Within days the aggression began to subside, and I realized that the behavioral issues we were dealing with were due to his body’s response to his diet, and possibly other environmental factors.
Down the road I will be devoting an entire article to behavioral issues caused by food and environmental intolerances.
There is not a lot of information out there about this issue; I’m hoping more will become available to help owners cope with and reduce the reactive behaviors that can occur.
If you suspect your dog has a food intolerance, read about Jean Dodd’s NutriScan test in #3 below.
How Can I Control My Dog’s Allergies?
**Note: this post contains affiliate links. No one paid me to recommend these products, I recommend them because I like them. By using the link to buy the products you are helping support happyynaturaldog.com**
This is a huge question, with a wide variety of opinions, approaches, and suggestions.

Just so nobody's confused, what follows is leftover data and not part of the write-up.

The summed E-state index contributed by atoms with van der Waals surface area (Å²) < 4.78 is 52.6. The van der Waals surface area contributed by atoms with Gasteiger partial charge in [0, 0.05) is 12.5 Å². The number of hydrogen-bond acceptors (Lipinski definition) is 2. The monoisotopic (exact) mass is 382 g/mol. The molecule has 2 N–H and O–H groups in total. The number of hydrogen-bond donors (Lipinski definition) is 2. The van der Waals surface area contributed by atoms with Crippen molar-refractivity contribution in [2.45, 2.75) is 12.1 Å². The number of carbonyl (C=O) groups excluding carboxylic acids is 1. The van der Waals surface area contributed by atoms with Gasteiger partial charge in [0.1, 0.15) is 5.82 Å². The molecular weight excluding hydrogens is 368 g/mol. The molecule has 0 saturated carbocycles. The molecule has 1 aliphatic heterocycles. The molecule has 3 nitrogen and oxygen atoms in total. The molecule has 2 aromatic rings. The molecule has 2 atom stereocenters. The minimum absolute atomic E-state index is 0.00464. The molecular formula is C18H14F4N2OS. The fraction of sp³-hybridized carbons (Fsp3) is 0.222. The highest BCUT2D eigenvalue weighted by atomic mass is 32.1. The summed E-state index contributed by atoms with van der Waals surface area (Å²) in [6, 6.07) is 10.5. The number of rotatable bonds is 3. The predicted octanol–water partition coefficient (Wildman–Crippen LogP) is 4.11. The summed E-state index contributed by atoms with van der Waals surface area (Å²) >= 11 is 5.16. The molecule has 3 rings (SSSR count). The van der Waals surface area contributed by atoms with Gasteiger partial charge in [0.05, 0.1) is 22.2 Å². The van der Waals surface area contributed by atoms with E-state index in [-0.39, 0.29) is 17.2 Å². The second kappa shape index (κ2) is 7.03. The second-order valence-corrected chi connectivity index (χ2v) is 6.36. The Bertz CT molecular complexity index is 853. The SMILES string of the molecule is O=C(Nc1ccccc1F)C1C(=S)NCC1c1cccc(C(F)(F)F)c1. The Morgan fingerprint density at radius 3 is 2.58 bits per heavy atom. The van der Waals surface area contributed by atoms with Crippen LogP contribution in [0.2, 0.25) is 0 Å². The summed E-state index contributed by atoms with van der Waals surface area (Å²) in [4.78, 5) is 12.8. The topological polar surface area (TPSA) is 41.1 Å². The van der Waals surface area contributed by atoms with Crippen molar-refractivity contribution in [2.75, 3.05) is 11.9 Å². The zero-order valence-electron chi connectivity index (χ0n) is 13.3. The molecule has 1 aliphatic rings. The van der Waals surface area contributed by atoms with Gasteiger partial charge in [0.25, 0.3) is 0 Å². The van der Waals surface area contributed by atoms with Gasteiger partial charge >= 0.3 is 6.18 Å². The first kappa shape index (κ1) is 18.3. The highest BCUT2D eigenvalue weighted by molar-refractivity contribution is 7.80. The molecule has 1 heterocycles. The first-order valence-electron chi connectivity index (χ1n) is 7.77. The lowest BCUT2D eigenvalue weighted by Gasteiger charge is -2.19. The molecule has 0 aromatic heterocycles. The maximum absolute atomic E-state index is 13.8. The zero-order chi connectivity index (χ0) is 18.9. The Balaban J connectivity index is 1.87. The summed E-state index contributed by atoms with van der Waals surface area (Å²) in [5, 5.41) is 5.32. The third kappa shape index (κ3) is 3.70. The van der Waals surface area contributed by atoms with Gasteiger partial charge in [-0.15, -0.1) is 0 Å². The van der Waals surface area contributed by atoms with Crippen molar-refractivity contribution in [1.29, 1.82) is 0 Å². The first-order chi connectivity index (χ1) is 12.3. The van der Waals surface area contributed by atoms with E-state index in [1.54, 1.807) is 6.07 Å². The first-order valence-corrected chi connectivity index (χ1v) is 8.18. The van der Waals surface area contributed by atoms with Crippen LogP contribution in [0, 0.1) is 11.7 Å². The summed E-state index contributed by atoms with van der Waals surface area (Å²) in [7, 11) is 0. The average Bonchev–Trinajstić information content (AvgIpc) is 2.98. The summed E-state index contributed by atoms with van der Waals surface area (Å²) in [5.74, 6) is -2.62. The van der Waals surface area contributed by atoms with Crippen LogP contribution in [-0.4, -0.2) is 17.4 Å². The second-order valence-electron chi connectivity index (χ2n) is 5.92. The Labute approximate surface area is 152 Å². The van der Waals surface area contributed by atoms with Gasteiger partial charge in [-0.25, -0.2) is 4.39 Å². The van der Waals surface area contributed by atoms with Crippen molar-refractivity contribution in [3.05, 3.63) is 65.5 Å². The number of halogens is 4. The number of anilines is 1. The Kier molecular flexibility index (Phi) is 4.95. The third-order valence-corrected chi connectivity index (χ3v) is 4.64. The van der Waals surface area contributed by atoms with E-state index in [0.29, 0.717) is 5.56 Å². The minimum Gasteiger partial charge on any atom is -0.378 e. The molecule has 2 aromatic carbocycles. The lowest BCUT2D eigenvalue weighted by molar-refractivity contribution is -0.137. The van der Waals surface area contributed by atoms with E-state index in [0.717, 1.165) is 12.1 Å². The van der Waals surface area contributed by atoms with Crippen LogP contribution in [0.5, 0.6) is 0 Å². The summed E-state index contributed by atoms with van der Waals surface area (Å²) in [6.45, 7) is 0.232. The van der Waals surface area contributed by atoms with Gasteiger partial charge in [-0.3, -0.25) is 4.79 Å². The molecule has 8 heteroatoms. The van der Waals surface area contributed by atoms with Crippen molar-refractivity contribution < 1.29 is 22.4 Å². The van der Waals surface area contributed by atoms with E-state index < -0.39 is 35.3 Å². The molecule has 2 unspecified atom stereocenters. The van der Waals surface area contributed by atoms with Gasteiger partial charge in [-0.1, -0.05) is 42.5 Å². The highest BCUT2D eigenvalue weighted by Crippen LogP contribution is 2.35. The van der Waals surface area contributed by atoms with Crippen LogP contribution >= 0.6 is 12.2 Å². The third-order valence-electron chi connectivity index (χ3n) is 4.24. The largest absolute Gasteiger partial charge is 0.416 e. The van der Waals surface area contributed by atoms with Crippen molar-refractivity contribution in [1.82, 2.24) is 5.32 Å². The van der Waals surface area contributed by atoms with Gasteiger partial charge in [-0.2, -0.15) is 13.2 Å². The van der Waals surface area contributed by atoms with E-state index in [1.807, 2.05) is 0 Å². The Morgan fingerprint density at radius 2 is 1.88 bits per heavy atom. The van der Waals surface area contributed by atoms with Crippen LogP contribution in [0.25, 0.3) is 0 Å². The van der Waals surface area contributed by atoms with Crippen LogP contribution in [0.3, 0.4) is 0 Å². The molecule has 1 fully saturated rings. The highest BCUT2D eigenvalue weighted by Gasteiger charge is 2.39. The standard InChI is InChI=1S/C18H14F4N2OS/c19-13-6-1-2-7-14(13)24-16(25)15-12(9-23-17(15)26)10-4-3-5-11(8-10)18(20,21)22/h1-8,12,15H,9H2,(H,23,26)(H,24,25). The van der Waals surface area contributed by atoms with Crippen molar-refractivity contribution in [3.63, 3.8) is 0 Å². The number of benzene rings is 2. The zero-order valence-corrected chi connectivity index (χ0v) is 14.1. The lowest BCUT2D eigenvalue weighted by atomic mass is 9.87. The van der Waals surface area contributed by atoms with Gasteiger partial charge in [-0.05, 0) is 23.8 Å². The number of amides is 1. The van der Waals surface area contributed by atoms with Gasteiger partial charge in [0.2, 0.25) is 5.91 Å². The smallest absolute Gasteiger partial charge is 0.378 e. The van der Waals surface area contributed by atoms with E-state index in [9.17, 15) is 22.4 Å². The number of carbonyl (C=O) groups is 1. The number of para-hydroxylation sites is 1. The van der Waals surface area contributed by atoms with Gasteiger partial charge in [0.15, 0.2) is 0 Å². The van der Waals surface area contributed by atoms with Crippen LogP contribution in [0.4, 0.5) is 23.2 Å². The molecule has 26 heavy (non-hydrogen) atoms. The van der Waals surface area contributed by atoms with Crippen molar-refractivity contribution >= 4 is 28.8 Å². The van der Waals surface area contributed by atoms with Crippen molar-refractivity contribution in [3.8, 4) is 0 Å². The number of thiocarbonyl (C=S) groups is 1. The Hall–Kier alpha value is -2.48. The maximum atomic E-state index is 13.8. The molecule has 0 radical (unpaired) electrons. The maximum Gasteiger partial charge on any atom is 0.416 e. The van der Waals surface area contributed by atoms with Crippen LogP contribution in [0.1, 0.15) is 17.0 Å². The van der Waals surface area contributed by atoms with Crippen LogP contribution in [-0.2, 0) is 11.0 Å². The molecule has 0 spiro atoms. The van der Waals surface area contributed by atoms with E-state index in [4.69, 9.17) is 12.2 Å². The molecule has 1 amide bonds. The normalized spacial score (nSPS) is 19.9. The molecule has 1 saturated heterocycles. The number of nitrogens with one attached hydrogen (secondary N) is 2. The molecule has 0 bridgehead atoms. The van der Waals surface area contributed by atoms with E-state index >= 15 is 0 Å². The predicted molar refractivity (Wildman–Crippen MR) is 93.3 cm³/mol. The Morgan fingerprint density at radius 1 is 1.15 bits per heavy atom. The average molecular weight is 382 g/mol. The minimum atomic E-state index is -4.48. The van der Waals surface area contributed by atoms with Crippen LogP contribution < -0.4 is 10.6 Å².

You have to find the approach that resonates with you, your philosophy about health, and your approach to pet ownership, then give it a try.
To fully understand the different approaches, you need to differentiate between a dog allergy symptom and a dog allergy cause. Home remedies for dog allergies primarily focus on the cause. The goal is to heal the body so that the underlying cause ceases to exist.
There are also home remedies for dog allergies that focus on relieving symptoms. You will use a combination of remedies in order to relieve your dog’s symptoms while healing the core issue causing the allergies.